friends, but some help, too. They love it. Second, I create some structure around sustainability by having them make commitments to each other – ways they’ll help each other be successful at the conference, and throughout the year. The way I see it, I’m unleashing the real horsepower behind any event – the participants themselves. That’s just a micro version of what a conference organizer has to do for the entire event: look for every opportunity to get the attendees engaged with one another, and engaged in ways that last beyond just a couple of days. That’s the power that’s going to keep your event thriving, year after year. It’s priceless, and it makes your event cancel-proof. KF. See page 7 for more help from Keith Ferrazzi and learn how to get full details of Keith’s Who’s Got Your Back Keynote Package - as well as videos of Keith, a book excerpt and more.

POWER UP YOUR MEETING WITH KEITH FERRAZZI’S WHO’S GOT YOUR BACK KEYNOTE PACKAGE “Cancel-proof” your event with Keith’s uniquely effective 4-stage formula, based on the book’s breakthrough program to build the relationships that create success:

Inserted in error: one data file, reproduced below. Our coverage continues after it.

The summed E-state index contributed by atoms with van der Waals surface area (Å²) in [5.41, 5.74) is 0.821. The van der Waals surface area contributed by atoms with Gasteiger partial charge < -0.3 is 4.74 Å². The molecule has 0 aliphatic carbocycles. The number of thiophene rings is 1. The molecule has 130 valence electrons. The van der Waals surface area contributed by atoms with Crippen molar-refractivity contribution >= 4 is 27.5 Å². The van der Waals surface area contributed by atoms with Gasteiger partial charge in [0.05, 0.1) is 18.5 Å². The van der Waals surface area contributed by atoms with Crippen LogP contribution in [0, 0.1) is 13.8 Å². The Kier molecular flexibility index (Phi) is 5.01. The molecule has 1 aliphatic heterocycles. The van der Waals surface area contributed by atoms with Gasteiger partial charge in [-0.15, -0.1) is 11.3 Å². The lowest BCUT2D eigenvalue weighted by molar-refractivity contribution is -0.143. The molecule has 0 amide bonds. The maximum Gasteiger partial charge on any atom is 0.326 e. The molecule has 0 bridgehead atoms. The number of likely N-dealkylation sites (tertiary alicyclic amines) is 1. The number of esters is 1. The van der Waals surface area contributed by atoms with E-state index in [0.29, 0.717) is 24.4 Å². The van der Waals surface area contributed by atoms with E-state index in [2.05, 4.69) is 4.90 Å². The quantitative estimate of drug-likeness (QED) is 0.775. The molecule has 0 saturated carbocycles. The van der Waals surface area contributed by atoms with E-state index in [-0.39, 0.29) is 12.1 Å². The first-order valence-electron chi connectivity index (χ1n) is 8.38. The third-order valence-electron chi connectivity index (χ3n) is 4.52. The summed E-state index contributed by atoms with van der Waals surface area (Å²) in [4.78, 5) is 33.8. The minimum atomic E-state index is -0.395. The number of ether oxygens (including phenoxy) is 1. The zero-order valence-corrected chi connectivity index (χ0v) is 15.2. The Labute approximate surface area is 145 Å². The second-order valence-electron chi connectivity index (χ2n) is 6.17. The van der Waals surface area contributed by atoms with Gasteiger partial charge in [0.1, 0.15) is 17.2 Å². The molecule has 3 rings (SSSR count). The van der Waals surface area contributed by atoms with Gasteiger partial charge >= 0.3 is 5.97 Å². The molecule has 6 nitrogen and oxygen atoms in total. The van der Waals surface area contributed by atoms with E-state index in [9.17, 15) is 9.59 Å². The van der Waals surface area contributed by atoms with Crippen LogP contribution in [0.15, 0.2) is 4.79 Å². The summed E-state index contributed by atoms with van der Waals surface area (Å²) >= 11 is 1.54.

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PREP: Participants receive the “Conference Commando” handbook, a practical and tactical set of directions on how participants maximize their ROI at your event. PERMISSION: During Keith’s inspired keynote - “Turning a Down Market into an Opportunity for Greater Loyalty and Deeper Relationships: Mutual Support for Mutual Success” - participants are given permission to let their guard down to unlock new potential.


PRACTICE: Audience interaction sets the tone for the entire event. Participants form buddy groups, with builtin exercises to form mutual bonds.


PERMANENCE: The program creates structured sustainability. Not only do these buddy groups make commitments to help each other at the conference, they also commit to helping make each other’s careers and individual initiatives more successful in the weeks and months to come. Weeks after your conference, the event is still ongoing!